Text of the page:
Name withheld

Answer: Your Arab husband has no basis under Shariá or Islamic law to hit you as direct punishment for your slight mistakes. Likewise, he may not be aware of the Hadith, when Prophet Mohammad, upon whom be peace, once said to his companions that, "your wives are the apples of your eyes". On this basis it is haram for the husband to torment and mistreat his wife even at slight mistakes, unless, the wife is guilty of clear immorality. (419, The Holy Qur'an). And even if the wife is guilty of clear immorality, the remedy is not to hit her, but to bring her to justice. In your case you may wish to bring your husband's unusual cruelty to the attention of the Ministry of Justice in Kuwait City or where your marriage was celebrated (Articles 52-53, PD 1083). I am certain that the law is at your side. However, since you are losing patience, make sure that you will get your due under Shari'a law in case he divorces you.


M. DIVORCEE’S FREEDOM TO REMARRY (Date published: 27 October 2002)

Question: I am a divorcee OFW and Muslim. My ex-husband is a non-Filipino national. He divorced me in 1999. This year I have decided to accept the marriage proposal of my Filipino suitor, who is my officemate. However, I am afraid that my father will disagree or oppose my decision since my suitor is a married man with five (5) children. Please give me your Shariá legal opinion as we are scheduled to contract marriage this coming Ramadhan, God willing.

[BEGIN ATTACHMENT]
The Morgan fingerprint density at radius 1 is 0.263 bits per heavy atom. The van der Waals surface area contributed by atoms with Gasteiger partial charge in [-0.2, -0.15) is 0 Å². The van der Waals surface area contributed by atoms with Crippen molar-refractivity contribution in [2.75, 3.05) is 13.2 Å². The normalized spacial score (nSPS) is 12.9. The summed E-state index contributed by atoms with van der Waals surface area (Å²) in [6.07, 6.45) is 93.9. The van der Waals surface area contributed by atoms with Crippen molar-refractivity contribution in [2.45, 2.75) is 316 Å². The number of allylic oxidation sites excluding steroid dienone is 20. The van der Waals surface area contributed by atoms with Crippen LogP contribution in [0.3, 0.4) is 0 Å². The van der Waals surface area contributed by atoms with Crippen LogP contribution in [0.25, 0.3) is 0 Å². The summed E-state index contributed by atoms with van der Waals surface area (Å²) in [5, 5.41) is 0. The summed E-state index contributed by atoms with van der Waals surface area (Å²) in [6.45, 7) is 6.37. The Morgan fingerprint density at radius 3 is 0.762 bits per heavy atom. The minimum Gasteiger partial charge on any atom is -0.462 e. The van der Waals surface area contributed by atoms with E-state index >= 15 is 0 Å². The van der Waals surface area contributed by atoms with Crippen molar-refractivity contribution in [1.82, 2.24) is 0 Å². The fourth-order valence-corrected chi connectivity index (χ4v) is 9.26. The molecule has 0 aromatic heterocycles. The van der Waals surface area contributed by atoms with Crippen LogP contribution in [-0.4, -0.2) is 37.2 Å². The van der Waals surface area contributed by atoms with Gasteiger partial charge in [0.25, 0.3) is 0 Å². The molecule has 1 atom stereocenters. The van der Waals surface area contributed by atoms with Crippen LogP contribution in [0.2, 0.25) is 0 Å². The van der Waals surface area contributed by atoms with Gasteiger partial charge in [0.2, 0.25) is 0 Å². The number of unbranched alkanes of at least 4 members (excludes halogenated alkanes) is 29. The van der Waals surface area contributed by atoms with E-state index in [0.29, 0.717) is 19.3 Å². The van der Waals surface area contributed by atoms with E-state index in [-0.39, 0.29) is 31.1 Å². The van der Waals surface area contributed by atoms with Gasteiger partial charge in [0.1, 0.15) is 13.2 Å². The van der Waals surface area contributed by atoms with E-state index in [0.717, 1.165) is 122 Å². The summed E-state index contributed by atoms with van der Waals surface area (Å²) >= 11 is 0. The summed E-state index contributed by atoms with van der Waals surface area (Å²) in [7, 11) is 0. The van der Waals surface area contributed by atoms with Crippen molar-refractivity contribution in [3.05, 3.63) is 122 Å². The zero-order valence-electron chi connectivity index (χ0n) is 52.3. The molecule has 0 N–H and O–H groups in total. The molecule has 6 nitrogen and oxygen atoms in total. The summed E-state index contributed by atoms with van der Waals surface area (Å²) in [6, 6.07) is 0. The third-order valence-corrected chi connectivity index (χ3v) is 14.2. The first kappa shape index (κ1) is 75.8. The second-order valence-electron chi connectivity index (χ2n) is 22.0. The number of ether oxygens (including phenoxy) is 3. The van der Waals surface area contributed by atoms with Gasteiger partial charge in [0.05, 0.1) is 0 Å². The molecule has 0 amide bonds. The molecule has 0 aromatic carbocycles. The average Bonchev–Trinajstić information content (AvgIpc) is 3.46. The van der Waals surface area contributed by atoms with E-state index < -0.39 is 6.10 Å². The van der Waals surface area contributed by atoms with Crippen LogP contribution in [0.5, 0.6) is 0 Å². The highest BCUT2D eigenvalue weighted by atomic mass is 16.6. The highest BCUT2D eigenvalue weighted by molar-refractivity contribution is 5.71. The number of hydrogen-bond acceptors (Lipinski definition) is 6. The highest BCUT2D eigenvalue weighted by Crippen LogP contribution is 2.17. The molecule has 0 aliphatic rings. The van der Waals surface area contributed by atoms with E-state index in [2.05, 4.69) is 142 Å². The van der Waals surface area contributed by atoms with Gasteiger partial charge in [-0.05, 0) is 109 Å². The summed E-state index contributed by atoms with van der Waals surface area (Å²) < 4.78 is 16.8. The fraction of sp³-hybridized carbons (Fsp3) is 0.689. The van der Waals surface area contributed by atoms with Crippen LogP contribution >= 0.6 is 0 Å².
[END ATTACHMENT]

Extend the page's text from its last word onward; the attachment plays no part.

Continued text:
Answer: First of all please accept my congratulations on your decision to remarry. Secondly, please be informed that as a divorcee, you have the complete freedom to remarry under Shariá or Islamic law (Yusuf Al-Qaradawi, The Lawful and the Prohibited in Islam, page 218). And in your status, neither your father nor ex-husband can prevent you from marrying anyone of your choice. However, to ensure harmony and in reverence to you father, it is only proper that you inform him of your decision, after all, you have already scheduled to contract marriage this coming Ramadhan. I believe that as a Muslim and concerned father he will not make a fuss or objection against your welfare and happiness. Finally, you may wish to know that, parent’s attitude of preventing their children to marry a man or woman of their children’s choice is a practice inherited from the jahilliyah or pre-Islamic era.